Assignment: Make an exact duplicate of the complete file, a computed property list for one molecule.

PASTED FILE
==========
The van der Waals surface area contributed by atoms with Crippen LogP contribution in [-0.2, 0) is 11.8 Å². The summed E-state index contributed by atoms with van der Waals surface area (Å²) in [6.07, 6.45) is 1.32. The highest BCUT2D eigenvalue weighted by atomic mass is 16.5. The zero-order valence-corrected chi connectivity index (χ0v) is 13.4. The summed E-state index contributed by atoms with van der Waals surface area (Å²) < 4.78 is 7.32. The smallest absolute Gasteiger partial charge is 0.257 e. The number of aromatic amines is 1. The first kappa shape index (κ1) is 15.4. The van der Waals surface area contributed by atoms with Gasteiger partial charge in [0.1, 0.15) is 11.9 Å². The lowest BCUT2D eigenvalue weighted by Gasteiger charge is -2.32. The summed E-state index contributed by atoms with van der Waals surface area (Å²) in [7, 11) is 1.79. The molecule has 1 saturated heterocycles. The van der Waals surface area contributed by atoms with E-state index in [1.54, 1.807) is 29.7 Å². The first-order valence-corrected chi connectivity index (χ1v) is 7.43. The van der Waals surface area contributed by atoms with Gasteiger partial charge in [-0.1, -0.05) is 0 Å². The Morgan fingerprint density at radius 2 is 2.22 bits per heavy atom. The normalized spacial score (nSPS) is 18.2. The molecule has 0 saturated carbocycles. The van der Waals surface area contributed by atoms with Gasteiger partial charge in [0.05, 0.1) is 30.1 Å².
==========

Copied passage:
The van der Waals surface area contributed by atoms with Crippen LogP contribution in [-0.2, 0) is 11.8 Å². The summed E-state index contributed by atoms with van der Waals surface area (Å²) in [6.07, 6.45) is 1.32. The highest BCUT2D eigenvalue weighted by atomic mass is 16.5. The zero-order valence-corrected chi connectivity index (χ0v) is 13.4. The summed E-state index contributed by atoms with van der Waals surface area (Å²) < 4.78 is 7.32. The smallest absolute Gasteiger partial charge is 0.257 e. The number of aromatic amines is 1. The first kappa shape index (κ1) is 15.4. The van der Waals surface area contributed by atoms with Gasteiger partial charge in [0.1, 0.15) is 11.9 Å². The lowest BCUT2D eigenvalue weighted by Gasteiger charge is -2.32. The summed E-state index contributed by atoms with van der Waals surface area (Å²) in [7, 11) is 1.79. The molecule has 1 saturated heterocycles. The van der Waals surface area contributed by atoms with E-state index in [1.54, 1.807) is 29.7 Å². The first-order valence-corrected chi connectivity index (χ1v) is 7.43. The van der Waals surface area contributed by atoms with Gasteiger partial charge in [-0.1, -0.05) is 0 Å². The Morgan fingerprint density at radius 2 is 2.22 bits per heavy atom. The normalized spacial score (nSPS) is 18.2. The molecule has 0 saturated carbocycles. The van der Waals surface area contributed by atoms with Gasteiger partial charge in [0.05, 0.1) is 30.1 Å².